News & Releases

 

June 2024

Heavy rains and ongoing flooding may mean big changes for producers. See our Flood Resources page for links to people, programs and information that can help. Also, the Iowa Concern website, toll-free phone at 1-800-447-1985, and live chat are available all hours, all days with help and referrals as needed.

With the first hay crop harvested, summertime for forage growers is in full swing. In addition to being the primary feed source for ruminants, forages bring many values to farms and surrounding communities. To celebrate the many benefits of the forage industry, the American Forage and Grassland Council will host the 10th annual National Forage Week June 16-22. Forages play many roles ecologically and economically, including capturing and recycling vital nutrients, enhancing soil fertility. They also help support diverse ecosystems by providing habitats for other plants and animal species.

Although dairy animals have traditionally made up about 20% of the beef supply, packer decisions in 2017 to stop purchasing fed dairy steers have led those producers to make different choices in their genetics and breeding decisions. Early semen selection approaches provided black-hided cattle but with conformation more closely matching straight-bred dairy cattle. With little direct connection between feedlots and dairy farms, it's difficult to obtain data from the common link: beef on dairy (BXD) calf raisers and ranches, and producers finishing BXD calves. An Iowa Beef Center-led study focused on this link with surveys of both groups in or near Iowa.

Cattle producers and consumers have a role in keeping the beef supply chain safe. Cattle producers need to be diligent in biosecurity. Consumers are responsible for proper handling and cooking. Implementing biosecurity and safe handling and cooking procedures are vital.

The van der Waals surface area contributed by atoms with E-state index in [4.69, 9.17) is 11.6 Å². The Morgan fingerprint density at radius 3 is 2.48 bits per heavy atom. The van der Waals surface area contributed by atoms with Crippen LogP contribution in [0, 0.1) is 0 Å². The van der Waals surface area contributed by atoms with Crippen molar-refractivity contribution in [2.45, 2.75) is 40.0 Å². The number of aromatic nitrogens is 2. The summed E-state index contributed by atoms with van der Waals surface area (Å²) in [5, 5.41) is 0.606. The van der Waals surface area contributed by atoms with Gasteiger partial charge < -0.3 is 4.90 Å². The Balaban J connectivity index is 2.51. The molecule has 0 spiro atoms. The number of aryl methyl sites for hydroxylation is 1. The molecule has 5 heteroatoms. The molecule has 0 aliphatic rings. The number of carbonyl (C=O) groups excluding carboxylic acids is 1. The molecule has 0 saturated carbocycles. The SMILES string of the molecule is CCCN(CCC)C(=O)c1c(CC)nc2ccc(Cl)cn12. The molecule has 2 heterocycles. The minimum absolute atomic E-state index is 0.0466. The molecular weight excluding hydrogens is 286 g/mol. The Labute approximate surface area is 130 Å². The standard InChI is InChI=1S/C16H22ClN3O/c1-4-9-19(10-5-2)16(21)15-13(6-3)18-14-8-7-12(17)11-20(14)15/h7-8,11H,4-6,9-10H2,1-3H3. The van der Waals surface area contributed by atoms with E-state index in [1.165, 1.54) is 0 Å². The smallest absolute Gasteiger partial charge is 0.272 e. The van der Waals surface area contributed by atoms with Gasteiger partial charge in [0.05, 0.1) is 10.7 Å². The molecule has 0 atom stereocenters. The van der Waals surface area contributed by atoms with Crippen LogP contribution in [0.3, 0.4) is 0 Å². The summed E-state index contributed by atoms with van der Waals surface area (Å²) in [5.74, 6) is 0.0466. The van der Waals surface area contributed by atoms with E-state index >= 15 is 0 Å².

THIS EVENT HAS BEEN CANCELED. STAY TUNED FOR POSSIBLE RESCHEDULING AT A LATER DATE. Closing out the calving season and getting crops in the ground are normal late spring/early summer activities for Iowa producers. Because it's always advantageous to actively consider potential improvements in fencing and pasture ground in slow seasons, Iowa Beef Center and Iowa State University Extension and Outreach will host a fencing and grazing clinic in western Iowa this summer.

 

May 2024

Avian influenza (HPAI) has been confirmed in dairy cattle in nine states to date. Yet, so far, there are no confirmed positive herds in Iowa. Iowa State University extension beef veterinarian Grant Dewell said it is believed that the virus is transmitted from cow to cow during milking. As of now, beef cattle have not been identified with the disease, and this is most likely due to the mammary gland being the primary involved tissue.

The 2024 Update for Veterinarians program offers current information and education for large-animal and mixed-animal veterinarians with a focus on beef production. Organizer Chris Clark said practitioners who work with cattle will hear from Iowa State University experts on water and its impacts on diet formulation and health, Highly Pathogenic Avian Influenza in dairy cattle, and biosecurity strategy updates at the June 25 event. It will be held at the ISU McNay Memorial Research and Demonstration Farm near Chariton.

Mother Nature has created a new environment for northwest Iowa feedlot producers. Torrential rains have turned once-dry feedlots to mud, and accompanying hail may have bruised cattle. Iowa State University extension beef specialist Beth Doran said it's important to have a strategy and plan in place to deal with the issues facing producers.